Written by: Srishti Gupta, PhD; Senior Consultant
Contact: [email protected]
In March 2023, the Food and Drug Administration (FDA) published, a first of its kind, draft guidance titled “Clinical Trial Considerations to Support Accelerated Approval of Oncology Therapeutics”. This document provides recommendations to the manufacturers of anti-cancer drugs or biological products on requirements for designing trials intended to support accelerated approval (AA) ensuring that drugs approved under this process are effective. AA is a pathway for the approval of drugs for serious or life-threatening diseases that demonstrate a meaningful improvement in a clinically relevant surrogate endpoint(s) over available therapies.
In this draft guidance, the FDA highlights the limitations of single-arm trials and use of surrogate endpoints that add uncertainty to the assessment of the safety and/or effectiveness of a drug and prefers a randomized controlled trial (RCT) approach instead. The FDA recommends that manufacturers targeting the AA pathway to support the approval of their drug(s) can elect to conduct:
- Separate trials – one to support the AA and another, a confirmatory trial, to verify clinical benefit, or
- A single RCT i.e., follow a “one-trial” approach to verify clinical benefit, or
- Only in certain circumstances, a single-arm trial when RCTs are not feasible
Considerations on each of the recommendations are described below:
- Separate trials (trial to support AA + confirmatory trial)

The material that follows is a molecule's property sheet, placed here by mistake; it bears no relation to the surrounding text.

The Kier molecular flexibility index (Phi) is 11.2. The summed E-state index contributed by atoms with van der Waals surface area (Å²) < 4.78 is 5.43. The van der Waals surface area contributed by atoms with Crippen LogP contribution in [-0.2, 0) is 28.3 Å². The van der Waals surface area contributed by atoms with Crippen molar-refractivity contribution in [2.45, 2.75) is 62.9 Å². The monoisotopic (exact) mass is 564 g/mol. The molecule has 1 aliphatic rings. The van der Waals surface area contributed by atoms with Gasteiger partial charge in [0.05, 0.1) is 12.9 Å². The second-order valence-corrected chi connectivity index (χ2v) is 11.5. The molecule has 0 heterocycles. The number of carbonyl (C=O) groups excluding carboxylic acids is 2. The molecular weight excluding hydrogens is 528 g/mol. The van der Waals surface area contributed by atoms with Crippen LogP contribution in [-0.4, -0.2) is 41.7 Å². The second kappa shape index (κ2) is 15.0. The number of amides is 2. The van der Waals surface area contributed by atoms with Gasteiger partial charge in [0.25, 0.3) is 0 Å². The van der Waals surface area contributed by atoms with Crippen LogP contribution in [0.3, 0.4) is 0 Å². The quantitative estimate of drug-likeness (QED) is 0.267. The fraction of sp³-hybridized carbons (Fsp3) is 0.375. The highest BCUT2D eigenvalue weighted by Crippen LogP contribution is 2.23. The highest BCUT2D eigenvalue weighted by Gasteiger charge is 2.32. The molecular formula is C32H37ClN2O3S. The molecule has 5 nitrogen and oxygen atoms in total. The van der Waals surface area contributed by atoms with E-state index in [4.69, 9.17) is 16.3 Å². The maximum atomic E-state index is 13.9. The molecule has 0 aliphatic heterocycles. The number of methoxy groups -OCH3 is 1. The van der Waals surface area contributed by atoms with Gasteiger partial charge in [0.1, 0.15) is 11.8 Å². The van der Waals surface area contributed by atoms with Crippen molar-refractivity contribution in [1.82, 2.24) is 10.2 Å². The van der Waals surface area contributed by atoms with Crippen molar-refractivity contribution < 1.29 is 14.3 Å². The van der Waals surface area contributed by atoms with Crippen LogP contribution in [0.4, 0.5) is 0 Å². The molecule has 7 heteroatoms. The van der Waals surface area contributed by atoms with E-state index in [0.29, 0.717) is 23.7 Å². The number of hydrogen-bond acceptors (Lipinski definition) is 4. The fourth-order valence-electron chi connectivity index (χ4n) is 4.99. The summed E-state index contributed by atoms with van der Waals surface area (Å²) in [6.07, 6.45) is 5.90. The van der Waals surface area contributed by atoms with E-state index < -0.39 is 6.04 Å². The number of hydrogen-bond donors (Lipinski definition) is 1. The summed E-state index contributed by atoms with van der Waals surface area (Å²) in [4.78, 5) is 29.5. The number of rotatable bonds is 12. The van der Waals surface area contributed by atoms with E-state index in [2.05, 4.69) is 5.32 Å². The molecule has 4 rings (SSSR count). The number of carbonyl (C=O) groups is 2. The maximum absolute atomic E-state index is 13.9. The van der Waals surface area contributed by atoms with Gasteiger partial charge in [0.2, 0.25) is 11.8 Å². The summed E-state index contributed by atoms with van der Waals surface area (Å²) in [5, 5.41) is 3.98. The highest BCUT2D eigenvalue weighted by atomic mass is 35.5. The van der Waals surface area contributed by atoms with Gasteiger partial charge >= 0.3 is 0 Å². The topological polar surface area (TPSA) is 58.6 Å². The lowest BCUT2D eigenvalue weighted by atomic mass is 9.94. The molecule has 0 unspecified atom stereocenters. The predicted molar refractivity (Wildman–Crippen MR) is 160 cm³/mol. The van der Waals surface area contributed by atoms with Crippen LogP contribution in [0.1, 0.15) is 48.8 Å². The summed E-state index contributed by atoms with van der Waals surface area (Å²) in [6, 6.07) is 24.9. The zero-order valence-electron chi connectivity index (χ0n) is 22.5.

Manufacturers can conduct separate randomized trials, one with an early endpoint (e.g., overall response rate [ORR]) to support the AA and a second trial powered for a longer-term clinical endpoint (e.g., progression-free survival [PFS] or overall survival [OS]) to verify the clinical benefit of a therapy. The FDA strongly recommends that a confirmatory trial should be well underway, if not fully enrolled, when the marketing application for AA is submitted. However, a confirmatory trial, evaluating the drug in the same cancer but in another line of therapy will also be accepted, e.g., the drug was approved via AA in the relapse/refractory setting and the confirmatory trial evaluates its clinical benefit in the first line (1L) setting.
- A single RCT i.e., a “one-trial” approach
Alternatively, the manufacturers could design a single RCT to support AA, which is also powered for the longer-term clinical endpoint and follow-up in the same trial to verify the clinical benefit (i.e., “one trial” approach) of a therapy. If following a “one-trial” approach, it will be important for the drug manufacturers to carefully assess the available preliminary data from Ph I or II studies prior to initiating the trial. The manufacturers should also discuss with the FDA whether based on the available preliminary clinical data, the expected effect on ORR or other early endpoint is of sufficient magnitude to be likely to predict clinical benefit. Additional factors such as the anticipated impact of crossover (if permitted), the preliminary data on the drug’s effects, including toxicity profile, the treatment landscape, and the treatment used in the control arm, etc. should also be considered. The trial sample size should be chosen so that it is adequately powered to detect a clinically meaningful and statistically significant improvement in both the endpoints for AA (e.g., ORR) and verification of clinical benefit (e.g., PFS or OS). Protocols should also specify a plan to strongly control the overall false positive rate (type-I error) for the endpoint supporting AA and the endpoint supporting verification of clinical benefit. If there are concerns over the safety profile of the drug, then the FDA may request summary results of the analysis on survival data to support this assessment.